But essentially we have two brothers, Nicola (Luigi Lo Cascio) and Matteo (Alessio Boni), who we join as they are about to graduate from college in the early 60s. Along with two of their friends, they have a great European trip planned. Nicola is the studious one, Matteo is the impulsive one, though even at the beginning, they share each others qualities. The trip goes awry–Matteo, who is volunteering at a psychiatric hospital, rescues a young female patient,Giorgia (Jasmine Trinca), convinced she is being tortured with electroshock therapy. The two friends go on ahead, while the two brothers abscond with the girl to return her to her family in the north. Yet, that doesn’t work out either, in surprising ways, and Nicola winds up being the only one to really travel outside the country, up to Norway.

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Doctor Who – The Girl in the Fireplace

Written by Stephen Moffat
At last. Finally. An episode of Doctor Who that can stand up with the best from Season One.
The Girl in the Fireplace looked like it was going to be a typical “run away from mechanical monsters” story in the preview, but Stephen Moffat’s script managed to be a thoughtful piece about time and love.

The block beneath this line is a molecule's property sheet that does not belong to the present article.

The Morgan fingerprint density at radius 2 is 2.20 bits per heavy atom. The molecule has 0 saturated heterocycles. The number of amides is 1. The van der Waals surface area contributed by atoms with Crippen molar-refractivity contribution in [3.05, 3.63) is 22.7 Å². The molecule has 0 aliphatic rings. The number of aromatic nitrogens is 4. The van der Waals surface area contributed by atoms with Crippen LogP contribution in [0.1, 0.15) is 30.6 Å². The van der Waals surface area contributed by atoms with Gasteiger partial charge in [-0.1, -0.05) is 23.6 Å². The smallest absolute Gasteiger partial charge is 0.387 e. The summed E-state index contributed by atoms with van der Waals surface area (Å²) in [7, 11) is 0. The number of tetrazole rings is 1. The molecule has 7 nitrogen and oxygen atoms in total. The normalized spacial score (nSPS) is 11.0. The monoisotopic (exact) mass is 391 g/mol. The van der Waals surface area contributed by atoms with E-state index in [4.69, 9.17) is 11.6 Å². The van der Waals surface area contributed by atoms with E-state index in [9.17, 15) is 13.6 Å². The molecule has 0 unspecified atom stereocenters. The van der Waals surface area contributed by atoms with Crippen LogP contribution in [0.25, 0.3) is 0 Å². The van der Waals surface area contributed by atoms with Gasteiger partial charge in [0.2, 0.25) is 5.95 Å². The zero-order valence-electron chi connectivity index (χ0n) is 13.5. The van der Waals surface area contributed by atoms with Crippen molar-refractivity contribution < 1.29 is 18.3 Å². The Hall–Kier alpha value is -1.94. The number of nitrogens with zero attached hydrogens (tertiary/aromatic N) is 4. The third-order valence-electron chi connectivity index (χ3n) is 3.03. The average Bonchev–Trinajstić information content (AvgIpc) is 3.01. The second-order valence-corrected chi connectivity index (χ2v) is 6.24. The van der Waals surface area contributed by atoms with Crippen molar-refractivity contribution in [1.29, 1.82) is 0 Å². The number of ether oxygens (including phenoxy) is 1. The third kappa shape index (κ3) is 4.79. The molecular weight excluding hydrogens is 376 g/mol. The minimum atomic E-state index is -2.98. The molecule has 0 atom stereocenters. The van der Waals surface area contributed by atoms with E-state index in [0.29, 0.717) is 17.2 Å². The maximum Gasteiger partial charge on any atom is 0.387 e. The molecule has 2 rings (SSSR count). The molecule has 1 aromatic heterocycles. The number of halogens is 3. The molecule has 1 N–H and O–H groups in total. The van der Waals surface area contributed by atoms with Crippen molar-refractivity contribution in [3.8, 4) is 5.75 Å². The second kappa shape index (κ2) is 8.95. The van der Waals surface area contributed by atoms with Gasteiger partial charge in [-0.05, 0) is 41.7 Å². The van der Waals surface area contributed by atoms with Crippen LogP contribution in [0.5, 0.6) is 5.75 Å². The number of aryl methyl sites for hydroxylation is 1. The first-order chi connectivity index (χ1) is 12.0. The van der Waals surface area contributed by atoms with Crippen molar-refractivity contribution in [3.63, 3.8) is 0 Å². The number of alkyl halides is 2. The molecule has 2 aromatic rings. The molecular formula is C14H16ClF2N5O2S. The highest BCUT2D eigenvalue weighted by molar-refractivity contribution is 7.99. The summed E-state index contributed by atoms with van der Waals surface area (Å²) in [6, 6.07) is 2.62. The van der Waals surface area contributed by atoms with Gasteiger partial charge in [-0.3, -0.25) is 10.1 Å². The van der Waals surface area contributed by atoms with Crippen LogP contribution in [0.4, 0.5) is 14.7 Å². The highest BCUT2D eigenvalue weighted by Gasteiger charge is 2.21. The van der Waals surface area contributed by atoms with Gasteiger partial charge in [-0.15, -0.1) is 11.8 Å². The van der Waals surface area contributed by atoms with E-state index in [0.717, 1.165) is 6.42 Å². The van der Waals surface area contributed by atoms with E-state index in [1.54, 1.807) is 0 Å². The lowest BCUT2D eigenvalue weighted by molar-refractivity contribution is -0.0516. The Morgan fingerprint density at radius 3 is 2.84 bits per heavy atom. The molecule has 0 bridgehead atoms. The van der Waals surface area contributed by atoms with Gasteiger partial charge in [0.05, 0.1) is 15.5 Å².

The Doctor and companions land on a 51st century spaceship that contain time portals into 18th century France. Why and how are discovered over the course of the episode, but at the center is, Reinette, a young girl who will grow up to become Madame de Pompadour, mistress to the king. She also believes, when the Doctor enters her room via the fireplace that he is her imaginary friend come to rescue her from the monster under the bed, a V-for-Vendetta style clockwork robot, all that’s left of the ship’s crew.
The Doctor’s trips back and forth between the ship and France are only minutes, but each window is another stage in Reinette’s life. Like Sarah Jane Smith last week, the madam waits for the Doctor to return to save her from the moment when the robots return at age 37 to claim her head.